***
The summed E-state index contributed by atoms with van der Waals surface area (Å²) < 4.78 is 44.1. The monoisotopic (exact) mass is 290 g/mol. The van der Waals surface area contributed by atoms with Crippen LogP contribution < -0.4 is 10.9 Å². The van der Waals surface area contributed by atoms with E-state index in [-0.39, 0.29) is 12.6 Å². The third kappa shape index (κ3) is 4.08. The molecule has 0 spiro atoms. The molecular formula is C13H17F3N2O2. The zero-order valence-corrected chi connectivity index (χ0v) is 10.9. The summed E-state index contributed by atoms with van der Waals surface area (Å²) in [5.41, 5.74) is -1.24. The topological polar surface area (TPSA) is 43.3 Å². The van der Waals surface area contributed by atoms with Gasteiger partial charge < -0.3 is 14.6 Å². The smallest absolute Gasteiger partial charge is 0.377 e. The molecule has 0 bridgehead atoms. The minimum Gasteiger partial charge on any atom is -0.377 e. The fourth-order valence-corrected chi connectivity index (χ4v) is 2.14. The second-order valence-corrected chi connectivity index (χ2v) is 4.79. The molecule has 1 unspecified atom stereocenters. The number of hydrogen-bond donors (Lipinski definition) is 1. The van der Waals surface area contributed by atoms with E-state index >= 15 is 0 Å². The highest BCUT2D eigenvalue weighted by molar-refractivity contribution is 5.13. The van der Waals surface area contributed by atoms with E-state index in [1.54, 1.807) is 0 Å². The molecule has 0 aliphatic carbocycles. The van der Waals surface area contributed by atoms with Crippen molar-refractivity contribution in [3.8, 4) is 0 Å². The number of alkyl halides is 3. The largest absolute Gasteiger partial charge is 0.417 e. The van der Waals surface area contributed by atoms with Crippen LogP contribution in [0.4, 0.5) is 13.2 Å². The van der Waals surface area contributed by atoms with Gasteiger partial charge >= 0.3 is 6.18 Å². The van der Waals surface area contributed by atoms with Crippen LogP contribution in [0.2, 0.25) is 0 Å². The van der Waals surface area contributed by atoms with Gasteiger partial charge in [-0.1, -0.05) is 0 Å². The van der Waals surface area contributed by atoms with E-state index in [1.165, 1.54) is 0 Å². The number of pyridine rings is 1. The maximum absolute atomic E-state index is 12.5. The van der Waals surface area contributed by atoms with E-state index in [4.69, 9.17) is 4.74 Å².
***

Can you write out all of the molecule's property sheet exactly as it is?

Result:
The summed E-state index contributed by atoms with van der Waals surface area (Å²) < 4.78 is 44.1. The monoisotopic (exact) mass is 290 g/mol. The van der Waals surface area contributed by atoms with Crippen LogP contribution < -0.4 is 10.9 Å². The van der Waals surface area contributed by atoms with E-state index in [-0.39, 0.29) is 12.6 Å². The third kappa shape index (κ3) is 4.08. The molecule has 0 spiro atoms. The molecular formula is C13H17F3N2O2. The zero-order valence-corrected chi connectivity index (χ0v) is 10.9. The summed E-state index contributed by atoms with van der Waals surface area (Å²) in [5.41, 5.74) is -1.24. The topological polar surface area (TPSA) is 43.3 Å². The van der Waals surface area contributed by atoms with Gasteiger partial charge < -0.3 is 14.6 Å². The smallest absolute Gasteiger partial charge is 0.377 e. The molecule has 0 bridgehead atoms. The minimum Gasteiger partial charge on any atom is -0.377 e. The fourth-order valence-corrected chi connectivity index (χ4v) is 2.14. The second-order valence-corrected chi connectivity index (χ2v) is 4.79. The molecule has 1 unspecified atom stereocenters. The number of hydrogen-bond donors (Lipinski definition) is 1. The van der Waals surface area contributed by atoms with E-state index >= 15 is 0 Å². The highest BCUT2D eigenvalue weighted by molar-refractivity contribution is 5.13. The van der Waals surface area contributed by atoms with E-state index in [1.54, 1.807) is 0 Å². The molecule has 0 aliphatic carbocycles. The van der Waals surface area contributed by atoms with Crippen molar-refractivity contribution in [3.8, 4) is 0 Å². The number of alkyl halides is 3. The largest absolute Gasteiger partial charge is 0.417 e. The van der Waals surface area contributed by atoms with Crippen LogP contribution in [0.4, 0.5) is 13.2 Å². The van der Waals surface area contributed by atoms with Gasteiger partial charge >= 0.3 is 6.18 Å². The van der Waals surface area contributed by atoms with Crippen LogP contribution in [0.2, 0.25) is 0 Å². The van der Waals surface area contributed by atoms with Gasteiger partial charge in [-0.1, -0.05) is 0 Å². The van der Waals surface area contributed by atoms with E-state index in [1.165, 1.54) is 0 Å². The number of pyridine rings is 1. The maximum absolute atomic E-state index is 12.5. The van der Waals surface area contributed by atoms with E-state index in [4.69, 9.17) is 4.74 Å².